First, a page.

9. The decision of this Court in Solar Works case (1968-I-LLJ-765) is that a learned single Judge wherein an earlier Division Bench Judgment as well as a Judgment of another learned single Judge was considered and while distinguishing the Judgment of the Division Bench held as follows (p. 770) :
"But, in the present case, prima facie the misconduct, viz., participation in an illegal strike, is a very serious one and there is no question of a milder punishment being inflicted if the management had given weight to the Standing Order relating to past conduct. The misconduct per se was sufficient to justify the dismissal because of its serious nature. Therefore, there is no scope at all for entertaining any apprehension that the management failed to give due weight to the provision of Standing Order 16(a) regarding past good conduct of the workers in fixing the quantum of punishment or that if it had done so, a different result would have followed. For the aforesaid reasons, I am of opinion that this is a case to which the observations in Mahalakshmi Textile Mills v. Labour Court, Madurai (vide Supra) will not apply."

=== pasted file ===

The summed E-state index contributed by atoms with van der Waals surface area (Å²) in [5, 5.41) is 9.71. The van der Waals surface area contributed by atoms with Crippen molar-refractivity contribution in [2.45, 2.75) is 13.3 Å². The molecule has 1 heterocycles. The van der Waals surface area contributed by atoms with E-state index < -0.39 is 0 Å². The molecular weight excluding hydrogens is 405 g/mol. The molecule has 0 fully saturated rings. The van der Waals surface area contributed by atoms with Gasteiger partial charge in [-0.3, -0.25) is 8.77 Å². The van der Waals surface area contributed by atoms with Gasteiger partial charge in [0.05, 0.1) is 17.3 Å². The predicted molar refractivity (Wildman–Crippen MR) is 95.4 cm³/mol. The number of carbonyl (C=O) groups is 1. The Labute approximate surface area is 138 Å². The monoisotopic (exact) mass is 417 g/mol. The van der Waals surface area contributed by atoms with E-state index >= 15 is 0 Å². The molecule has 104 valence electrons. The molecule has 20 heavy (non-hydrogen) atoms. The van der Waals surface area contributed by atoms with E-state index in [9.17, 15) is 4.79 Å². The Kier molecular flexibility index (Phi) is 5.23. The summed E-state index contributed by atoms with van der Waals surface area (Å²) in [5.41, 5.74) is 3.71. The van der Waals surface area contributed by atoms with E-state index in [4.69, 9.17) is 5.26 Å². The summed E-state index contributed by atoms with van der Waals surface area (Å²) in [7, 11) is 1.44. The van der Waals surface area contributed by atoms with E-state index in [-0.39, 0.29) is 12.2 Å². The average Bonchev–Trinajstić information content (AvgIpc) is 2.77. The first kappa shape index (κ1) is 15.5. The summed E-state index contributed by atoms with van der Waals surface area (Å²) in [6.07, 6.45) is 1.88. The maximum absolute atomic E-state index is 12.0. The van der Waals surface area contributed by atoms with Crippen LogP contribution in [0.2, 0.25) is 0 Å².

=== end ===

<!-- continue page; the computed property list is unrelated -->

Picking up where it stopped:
The judgment of Srinivasan, J. in Writ Petition No. 166 of 1963, which the learned single Judge preferred to follow laid the proposition thus (P. 769-770) :